I write all of this because of a comment on the blog (which I assume was in jest; but I never know...) that suggested ( or "hoped") that I doubled my bill to my client after the international travel went to hell after a job. I wish I could  have gone back, added to my fees and extracted money for the time I spent on the set of The Blade Runner Hotel, and in a stuffy airplane, and begging for a reservation miracle to get me home.

But I had bid the job. The client's offer to book flights was a "favor" I should not have accepted. But nothing that happened was the client's fault and none of it was billable to them under our agreement/contract/bid. 

I did learn a valuable lesson and that is to book your own travel if you hate mistakes. 

I did have a client several years ago which needed me to do a lot of domestic travel. Occasionally, after a particularly long day, I upgraded myself to a first class or business class ticket for a long haul home from one coast or another. I would not consider sending along the bill for the upgrade unless invited to do so as a favor from the client. Most upgrades at flight time were running around $250. If it's a client you like and you feel like you must fly first class I suggest that be part of your negotiation when bidding the job. If they balk your other option is to raise your rates and see if they'll go for that. Billing is like water and goes to the path of least resistance. Either way, first class and economy passengers seem to arrive home at about the exact same time...

Another note: A reader commented today on my story about the excruciatingly long flight which I wrote about yesterday. He said, in his lead-in, that my story was "not credible" because the flight crew should have invoked some rule about length of time they can fly. I deleted his remark because it was insulting. The passengers and myself have no way of knowing, during a three or four hour layover, if the flight crew of a 747 has been changed out while we sit on our butts at the other end of the plane. When I say, "The captain said...." I meant a generic captain. Whoever is in the pilot's seat at the time. If I have to keep tabs on the flight crew's duty schedules I surrender and will never write about an actual situation ever again. It's too much work pushing back against "not credible" accusations.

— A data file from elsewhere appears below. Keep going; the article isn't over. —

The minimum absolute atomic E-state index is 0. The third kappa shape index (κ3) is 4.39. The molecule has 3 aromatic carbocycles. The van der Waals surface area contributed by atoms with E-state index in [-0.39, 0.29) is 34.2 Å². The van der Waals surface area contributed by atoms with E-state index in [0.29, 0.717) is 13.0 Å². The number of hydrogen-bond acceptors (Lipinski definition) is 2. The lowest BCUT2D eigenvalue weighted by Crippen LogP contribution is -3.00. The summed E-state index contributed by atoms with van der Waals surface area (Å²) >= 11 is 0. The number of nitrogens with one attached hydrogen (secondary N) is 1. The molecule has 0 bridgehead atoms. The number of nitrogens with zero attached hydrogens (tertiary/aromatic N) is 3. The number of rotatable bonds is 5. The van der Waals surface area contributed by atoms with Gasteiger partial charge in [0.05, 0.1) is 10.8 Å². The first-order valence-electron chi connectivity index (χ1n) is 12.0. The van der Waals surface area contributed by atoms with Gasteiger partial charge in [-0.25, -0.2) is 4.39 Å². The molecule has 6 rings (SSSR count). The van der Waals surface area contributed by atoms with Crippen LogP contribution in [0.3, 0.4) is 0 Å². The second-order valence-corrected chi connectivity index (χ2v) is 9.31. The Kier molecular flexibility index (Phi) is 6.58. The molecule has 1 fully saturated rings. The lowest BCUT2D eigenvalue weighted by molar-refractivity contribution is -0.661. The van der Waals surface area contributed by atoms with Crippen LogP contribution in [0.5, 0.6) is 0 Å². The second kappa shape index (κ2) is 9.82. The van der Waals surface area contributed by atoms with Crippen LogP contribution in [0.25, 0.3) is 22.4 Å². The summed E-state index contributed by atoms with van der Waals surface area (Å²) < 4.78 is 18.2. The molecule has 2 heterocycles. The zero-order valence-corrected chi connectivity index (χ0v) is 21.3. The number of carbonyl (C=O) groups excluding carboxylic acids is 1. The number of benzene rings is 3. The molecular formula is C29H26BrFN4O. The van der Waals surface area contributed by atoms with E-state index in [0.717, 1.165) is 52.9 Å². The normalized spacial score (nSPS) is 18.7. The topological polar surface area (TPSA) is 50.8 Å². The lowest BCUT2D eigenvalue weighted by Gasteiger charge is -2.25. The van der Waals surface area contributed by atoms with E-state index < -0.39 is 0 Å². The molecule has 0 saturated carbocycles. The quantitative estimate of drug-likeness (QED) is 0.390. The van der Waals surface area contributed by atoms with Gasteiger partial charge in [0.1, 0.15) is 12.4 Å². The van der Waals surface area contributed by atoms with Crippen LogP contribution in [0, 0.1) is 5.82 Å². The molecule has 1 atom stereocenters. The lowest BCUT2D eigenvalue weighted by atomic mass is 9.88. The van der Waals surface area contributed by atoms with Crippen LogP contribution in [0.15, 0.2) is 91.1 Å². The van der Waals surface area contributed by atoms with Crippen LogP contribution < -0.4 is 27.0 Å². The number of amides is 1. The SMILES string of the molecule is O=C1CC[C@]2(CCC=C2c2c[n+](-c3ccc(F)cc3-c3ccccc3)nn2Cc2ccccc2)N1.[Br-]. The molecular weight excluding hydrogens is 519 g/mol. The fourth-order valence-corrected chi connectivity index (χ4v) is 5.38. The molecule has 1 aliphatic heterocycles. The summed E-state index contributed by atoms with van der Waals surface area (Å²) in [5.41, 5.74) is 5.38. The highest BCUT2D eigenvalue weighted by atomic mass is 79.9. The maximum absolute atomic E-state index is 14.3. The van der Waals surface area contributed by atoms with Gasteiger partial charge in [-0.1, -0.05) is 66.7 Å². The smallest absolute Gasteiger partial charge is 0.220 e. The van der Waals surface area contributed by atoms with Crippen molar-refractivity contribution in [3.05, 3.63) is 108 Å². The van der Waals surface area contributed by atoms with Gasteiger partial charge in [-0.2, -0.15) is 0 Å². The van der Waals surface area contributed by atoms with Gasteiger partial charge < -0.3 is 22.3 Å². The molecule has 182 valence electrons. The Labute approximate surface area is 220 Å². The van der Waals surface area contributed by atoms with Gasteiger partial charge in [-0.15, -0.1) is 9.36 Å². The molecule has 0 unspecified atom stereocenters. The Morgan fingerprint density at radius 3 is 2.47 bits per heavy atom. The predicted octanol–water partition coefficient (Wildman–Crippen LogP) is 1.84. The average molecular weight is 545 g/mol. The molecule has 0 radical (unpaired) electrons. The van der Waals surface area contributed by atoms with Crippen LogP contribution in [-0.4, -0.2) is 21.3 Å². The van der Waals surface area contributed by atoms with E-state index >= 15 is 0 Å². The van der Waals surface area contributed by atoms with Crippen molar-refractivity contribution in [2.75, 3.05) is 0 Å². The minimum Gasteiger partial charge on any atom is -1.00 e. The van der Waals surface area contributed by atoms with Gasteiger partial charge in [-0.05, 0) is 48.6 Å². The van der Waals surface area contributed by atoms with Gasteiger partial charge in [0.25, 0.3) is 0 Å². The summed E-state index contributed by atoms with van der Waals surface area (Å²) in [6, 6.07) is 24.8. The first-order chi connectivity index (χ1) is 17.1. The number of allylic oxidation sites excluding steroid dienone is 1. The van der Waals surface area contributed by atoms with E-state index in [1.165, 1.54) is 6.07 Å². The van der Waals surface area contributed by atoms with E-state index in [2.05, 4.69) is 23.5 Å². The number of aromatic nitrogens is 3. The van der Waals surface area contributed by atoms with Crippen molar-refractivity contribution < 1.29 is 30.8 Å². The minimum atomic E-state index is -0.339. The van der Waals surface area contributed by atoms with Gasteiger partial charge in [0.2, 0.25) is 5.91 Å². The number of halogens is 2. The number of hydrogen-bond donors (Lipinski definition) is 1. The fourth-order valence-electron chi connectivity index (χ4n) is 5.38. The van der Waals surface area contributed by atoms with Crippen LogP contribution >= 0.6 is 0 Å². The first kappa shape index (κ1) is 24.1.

The story is exactingly accurate. My understanding of crew dispositions is non-existent. None of the crew invited me into the airport bar for a drink. Nor did they offer to let me stay at their homes while we waited for the airport to open the next day. How the fuck would I know who had command of the controls at any given time...?

One analogy about bidding a job. Think of a job as a restaurant meal. There's a menu (analogy = a proffered bid). You order an entreƩ and a salad and a bottle of wine. You are shown the prices for each item. You are aware of the local sales tax percentages. How would you respond if, after the meal was served and happily consumed, you were given a bill for 25% more or 50% more than the stated menu prices? Would you pay that bill? Would you ever go back to that restaurant again?

And, what to do with all the money after you get paid....

First, put aside all the money you need to use to pay for the expenses incurred on the shoot. Assistants, food, travel, lodgings, etc. Pay those bills so nothing stacks up on a credit card.

Put aside a percentage of the fees for time, and fees for usage, to defray fixed costs such as studio rent, insurances, assistants, permits, travel, rentals, etc. 

Put aside a percentage of the payment for the job for income tax and self-employment tax (percentage based on last year's tax obligations) and any local taxes that are recurring. 

Pay yourself. We compute a "household"  budget amount which is due each month and paid by me into a household account on the first of the month. It covers groceries, utilities, rent or mortgage, and miscellaneous things like entertainment.

Put 10% of the fee in a savings account. When you hit a certain balance over your needed emergency fund (one year's worth of expenses) sweep the excess $$$ into your brokerage account. Invest wisely. 

Put 10% in your SEP or other tax advantaged retirement account. Again, invest wisely.

Finally, have fun with the $5 or so dollars you might have left.... rinse and repeat.